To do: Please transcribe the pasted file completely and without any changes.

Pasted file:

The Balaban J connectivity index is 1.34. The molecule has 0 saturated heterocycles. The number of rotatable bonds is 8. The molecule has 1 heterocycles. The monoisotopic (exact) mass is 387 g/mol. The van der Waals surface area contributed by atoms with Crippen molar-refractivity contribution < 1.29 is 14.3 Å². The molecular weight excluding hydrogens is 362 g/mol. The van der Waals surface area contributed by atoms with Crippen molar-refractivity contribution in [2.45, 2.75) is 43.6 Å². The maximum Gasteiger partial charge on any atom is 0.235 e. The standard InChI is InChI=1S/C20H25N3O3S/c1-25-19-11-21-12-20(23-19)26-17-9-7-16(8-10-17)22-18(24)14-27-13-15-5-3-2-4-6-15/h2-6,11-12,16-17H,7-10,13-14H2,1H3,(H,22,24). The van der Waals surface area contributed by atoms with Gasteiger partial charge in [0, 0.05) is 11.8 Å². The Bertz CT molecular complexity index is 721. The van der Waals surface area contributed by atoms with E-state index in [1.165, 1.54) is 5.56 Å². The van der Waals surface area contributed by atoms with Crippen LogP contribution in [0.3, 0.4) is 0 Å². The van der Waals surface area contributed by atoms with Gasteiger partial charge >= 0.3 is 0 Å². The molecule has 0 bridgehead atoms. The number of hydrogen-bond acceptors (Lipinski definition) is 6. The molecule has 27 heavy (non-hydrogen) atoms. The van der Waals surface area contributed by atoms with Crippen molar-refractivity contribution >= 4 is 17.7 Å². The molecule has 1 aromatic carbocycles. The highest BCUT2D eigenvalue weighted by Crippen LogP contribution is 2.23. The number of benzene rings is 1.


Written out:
The Balaban J connectivity index is 1.34. The molecule has 0 saturated heterocycles. The number of rotatable bonds is 8. The molecule has 1 heterocycles. The monoisotopic (exact) mass is 387 g/mol. The van der Waals surface area contributed by atoms with Crippen molar-refractivity contribution < 1.29 is 14.3 Å². The molecular weight excluding hydrogens is 362 g/mol. The van der Waals surface area contributed by atoms with Crippen molar-refractivity contribution in [2.45, 2.75) is 43.6 Å². The maximum Gasteiger partial charge on any atom is 0.235 e. The standard InChI is InChI=1S/C20H25N3O3S/c1-25-19-11-21-12-20(23-19)26-17-9-7-16(8-10-17)22-18(24)14-27-13-15-5-3-2-4-6-15/h2-6,11-12,16-17H,7-10,13-14H2,1H3,(H,22,24). The van der Waals surface area contributed by atoms with Gasteiger partial charge in [0, 0.05) is 11.8 Å². The Bertz CT molecular complexity index is 721. The van der Waals surface area contributed by atoms with E-state index in [1.165, 1.54) is 5.56 Å². The van der Waals surface area contributed by atoms with Crippen LogP contribution in [0.3, 0.4) is 0 Å². The van der Waals surface area contributed by atoms with Gasteiger partial charge >= 0.3 is 0 Å². The molecule has 0 bridgehead atoms. The number of hydrogen-bond acceptors (Lipinski definition) is 6. The molecule has 27 heavy (non-hydrogen) atoms. The van der Waals surface area contributed by atoms with Crippen molar-refractivity contribution >= 4 is 17.7 Å². The molecule has 1 aromatic carbocycles. The highest BCUT2D eigenvalue weighted by Crippen LogP contribution is 2.23. The number of benzene rings is 1.